Systems builder and VAR tells ChannelBiz UK the channel should be more optimistic about hardware sales
There may be a fair amount of doom and gloom around hardware sales, but the channel can benefit from adapting its sales approach, according to systems builder and value added reseller Stone Group.
Daley Robinson, marketing director, told ChannelBiz UK there is a feeling in the channel that the best days of selling hardware are over. With major PC vendors like Dell and Hewlett Packard seeing desktop and notebook revenues fall as they attempt to reposition themselves in the market, Robinson said that, to a degree, the channel is falling out of love with hardware sales.
“There is a movement out there for people in the channel, they feel commercially that hardware has had its day, but I think that the hardware landscape is just changing,” Robinson said.
However, he believes that by changing the way that devices are sold can lead to greater revenues.
“Fundamentally for us and end users it is not becoming device-centric, it is about building services around the device,” he said. “It doesn’t matter if the device is a desktop PC, a tablet, or even a smartphone, there is still a hardware element to that. There is still very much a future is selling hardware, it has just got to be to make sure that the products are relevant to the market.”
Stone has been operating since its inception in 1991 as a systems builder for local education institutions. It has since grown to generate £69 million in turnover last year, with a current headcount of 220 staff. Although it now also supplies to the billion pound managed service providers in certain cases (who are looking for flexible approaches that tier one vendors can’t provide), the business is very much oriented around its core services as a systems builder, though its reach has expanded to wider areas including central government and higher education facilities.
Concentrating on hardware sales, albeit with a greater emphasis on providing additional services, has continued to benefit the firm, Robinson said, despite purse strings being tightened, particularly in the public sector.
“We are looking at growth this year in an economy that is highly challenged,” he said. “We are in a public sector market that has seen austerity cuts that have never been in this country, certainly not in this lifetime.”
He said that one of the reasons the company is faring well in hardware sales, is that Stone doesn’t have a “broad brush approach” of the bigger vendors and can provide a more consultative approach.
“What you find with the multinationals is that they tend to build the products and then go and sell it, whereas we work backwards from what the customer requirements are,” he said.
If a school has a problem with vandalism, for example, and they want a blanking plate instead of an optical drive and USB ports, then it’s possible to work backwards from that customer requirement and build them something bespoke from a hardware perspective.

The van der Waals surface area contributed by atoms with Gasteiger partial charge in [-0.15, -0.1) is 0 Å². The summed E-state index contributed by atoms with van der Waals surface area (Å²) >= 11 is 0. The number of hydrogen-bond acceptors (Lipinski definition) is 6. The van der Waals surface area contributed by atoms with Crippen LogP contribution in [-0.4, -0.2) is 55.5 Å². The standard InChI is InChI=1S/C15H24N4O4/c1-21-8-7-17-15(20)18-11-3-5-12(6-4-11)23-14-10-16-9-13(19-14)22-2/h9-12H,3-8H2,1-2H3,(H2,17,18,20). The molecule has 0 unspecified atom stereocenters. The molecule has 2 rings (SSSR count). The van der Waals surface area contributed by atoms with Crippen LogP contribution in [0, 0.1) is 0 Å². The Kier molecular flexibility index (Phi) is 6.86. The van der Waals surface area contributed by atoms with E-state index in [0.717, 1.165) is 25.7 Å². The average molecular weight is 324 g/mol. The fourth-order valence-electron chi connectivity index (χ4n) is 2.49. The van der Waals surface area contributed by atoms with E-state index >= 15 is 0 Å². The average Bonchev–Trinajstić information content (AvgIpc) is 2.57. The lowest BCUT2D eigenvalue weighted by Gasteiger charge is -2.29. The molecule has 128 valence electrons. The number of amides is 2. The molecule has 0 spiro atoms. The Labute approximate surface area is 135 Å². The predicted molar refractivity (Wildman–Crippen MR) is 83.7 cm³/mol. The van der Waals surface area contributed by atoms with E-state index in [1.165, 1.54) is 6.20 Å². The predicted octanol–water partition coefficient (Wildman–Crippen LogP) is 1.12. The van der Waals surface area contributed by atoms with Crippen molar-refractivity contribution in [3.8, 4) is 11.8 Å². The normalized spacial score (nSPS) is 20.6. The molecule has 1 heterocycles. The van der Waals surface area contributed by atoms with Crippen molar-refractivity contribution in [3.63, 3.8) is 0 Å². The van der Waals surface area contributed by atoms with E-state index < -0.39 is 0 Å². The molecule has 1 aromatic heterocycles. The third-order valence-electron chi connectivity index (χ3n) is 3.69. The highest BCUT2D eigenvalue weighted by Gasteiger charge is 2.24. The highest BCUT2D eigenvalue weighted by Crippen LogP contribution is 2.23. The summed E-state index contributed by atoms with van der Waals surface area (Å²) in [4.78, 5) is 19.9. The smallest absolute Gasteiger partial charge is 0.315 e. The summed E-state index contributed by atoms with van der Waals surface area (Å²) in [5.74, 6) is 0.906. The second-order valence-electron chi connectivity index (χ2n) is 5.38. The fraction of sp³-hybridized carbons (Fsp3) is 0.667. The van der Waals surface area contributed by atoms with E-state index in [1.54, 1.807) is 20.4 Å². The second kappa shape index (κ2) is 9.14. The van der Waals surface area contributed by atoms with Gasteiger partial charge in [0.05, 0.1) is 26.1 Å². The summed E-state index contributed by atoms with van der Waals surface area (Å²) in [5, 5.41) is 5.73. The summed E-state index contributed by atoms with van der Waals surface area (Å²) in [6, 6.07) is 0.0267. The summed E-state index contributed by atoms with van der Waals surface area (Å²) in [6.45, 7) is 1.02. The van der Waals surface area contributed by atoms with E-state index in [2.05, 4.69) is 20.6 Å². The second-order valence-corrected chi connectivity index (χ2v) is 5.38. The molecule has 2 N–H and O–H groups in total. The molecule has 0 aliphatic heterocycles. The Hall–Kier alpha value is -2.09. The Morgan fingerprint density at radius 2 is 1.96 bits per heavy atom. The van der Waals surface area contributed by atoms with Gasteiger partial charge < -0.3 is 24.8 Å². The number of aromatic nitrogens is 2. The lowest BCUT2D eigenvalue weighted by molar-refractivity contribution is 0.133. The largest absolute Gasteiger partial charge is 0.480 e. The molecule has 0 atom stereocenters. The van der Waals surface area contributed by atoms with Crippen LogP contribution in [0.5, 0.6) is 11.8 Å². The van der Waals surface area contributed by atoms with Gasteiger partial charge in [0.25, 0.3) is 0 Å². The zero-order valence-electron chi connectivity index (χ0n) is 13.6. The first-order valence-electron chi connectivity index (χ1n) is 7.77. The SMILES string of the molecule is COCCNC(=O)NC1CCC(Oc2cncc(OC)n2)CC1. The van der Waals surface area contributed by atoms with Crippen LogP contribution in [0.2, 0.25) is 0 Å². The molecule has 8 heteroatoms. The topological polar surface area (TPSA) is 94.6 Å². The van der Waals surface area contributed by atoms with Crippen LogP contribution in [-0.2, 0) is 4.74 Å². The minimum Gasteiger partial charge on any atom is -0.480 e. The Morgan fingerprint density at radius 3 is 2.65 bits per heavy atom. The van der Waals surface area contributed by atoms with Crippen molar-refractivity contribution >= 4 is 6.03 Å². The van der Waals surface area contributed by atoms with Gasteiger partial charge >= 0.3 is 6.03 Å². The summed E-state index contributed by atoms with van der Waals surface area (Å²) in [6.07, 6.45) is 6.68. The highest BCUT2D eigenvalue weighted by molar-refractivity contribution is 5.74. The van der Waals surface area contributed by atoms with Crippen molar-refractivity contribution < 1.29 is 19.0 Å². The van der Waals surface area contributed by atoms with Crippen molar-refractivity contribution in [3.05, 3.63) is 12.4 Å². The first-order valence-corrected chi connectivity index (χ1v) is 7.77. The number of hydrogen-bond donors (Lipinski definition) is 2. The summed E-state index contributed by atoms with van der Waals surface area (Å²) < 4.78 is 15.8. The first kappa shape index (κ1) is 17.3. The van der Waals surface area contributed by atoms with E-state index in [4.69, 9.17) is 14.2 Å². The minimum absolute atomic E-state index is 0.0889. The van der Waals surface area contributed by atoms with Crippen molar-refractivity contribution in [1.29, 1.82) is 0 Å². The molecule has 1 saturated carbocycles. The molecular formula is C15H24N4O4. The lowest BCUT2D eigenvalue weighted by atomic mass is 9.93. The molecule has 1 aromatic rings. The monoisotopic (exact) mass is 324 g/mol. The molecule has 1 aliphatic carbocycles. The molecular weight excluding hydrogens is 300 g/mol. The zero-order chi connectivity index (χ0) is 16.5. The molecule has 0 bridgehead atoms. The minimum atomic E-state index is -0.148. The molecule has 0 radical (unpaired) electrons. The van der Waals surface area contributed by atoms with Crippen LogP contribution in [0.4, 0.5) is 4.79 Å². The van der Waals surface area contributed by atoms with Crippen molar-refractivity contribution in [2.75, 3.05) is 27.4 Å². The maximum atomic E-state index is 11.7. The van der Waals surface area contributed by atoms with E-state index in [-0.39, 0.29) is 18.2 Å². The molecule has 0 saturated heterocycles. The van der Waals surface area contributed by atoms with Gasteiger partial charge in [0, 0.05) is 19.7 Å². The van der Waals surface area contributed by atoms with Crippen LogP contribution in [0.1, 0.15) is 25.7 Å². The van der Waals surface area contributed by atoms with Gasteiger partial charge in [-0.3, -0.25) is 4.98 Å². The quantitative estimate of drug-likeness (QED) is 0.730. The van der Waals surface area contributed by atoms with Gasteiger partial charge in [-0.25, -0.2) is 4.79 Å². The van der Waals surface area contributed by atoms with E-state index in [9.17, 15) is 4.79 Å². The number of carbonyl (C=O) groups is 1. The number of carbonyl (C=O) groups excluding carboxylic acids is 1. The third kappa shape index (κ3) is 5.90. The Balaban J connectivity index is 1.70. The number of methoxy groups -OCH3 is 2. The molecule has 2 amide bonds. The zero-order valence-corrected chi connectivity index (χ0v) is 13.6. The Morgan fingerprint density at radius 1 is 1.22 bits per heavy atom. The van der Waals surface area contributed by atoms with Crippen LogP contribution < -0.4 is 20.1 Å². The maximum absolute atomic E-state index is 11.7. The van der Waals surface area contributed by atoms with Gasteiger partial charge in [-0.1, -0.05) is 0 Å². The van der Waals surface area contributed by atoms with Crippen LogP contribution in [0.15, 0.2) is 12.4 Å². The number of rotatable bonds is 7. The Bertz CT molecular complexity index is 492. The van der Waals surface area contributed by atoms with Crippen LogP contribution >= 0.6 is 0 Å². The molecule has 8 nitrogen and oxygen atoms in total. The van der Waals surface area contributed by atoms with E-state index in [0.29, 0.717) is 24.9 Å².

From a system builder point of view, one of the keys in the market is being in tune to customer needs, rather than creating a product and and telling distributors and resellers to push it to customers.
“It is about looking at the organisation level,” Robinson said. “If you look at a local authority, it is not necessarily replacing desktop PCs with notebooks. When you actually get into the organisation and understand the drivers behind that, it is about space rationalisation.”
He said that by developing close relationships, understanding the customer and understanding the market, resellers can sometimes go in on a hardware level and end up selling the full solution piece. This is particularly true with the growing interest in bring your own device (BYOD), and is being supported by the release of mobile devices supporting Windows 8, for example.
“When you get into those levels of discussion it is not just about hardware, you are able to introduce discussion around connectivity, getting 3G connectivity to the device, also talking to them about Citrix virtualisation infrastructures, security on the move,” Robinson said.
Although there may be changes in selling hardware, Robinson said that one element has stayed the same – highlighting the importance of a close relationship with its distributors, particularly in selling to highly seasonal markets.
“We enjoy a really close relationship with all the major players in the distribution space,” he said. “We have to because our business is very seasonal: we have spikes because every education institution want all their kit delivering in August.”
“It means that our production starts in the late spring early summer, so we have to make sure we have really strong relationships with all of our supply chain partners because the economy is challenging.
“That has enabled us to still be here today. If we didn’t have the depth of relationship with our distribution I don’t think we would be here,” Robinson said.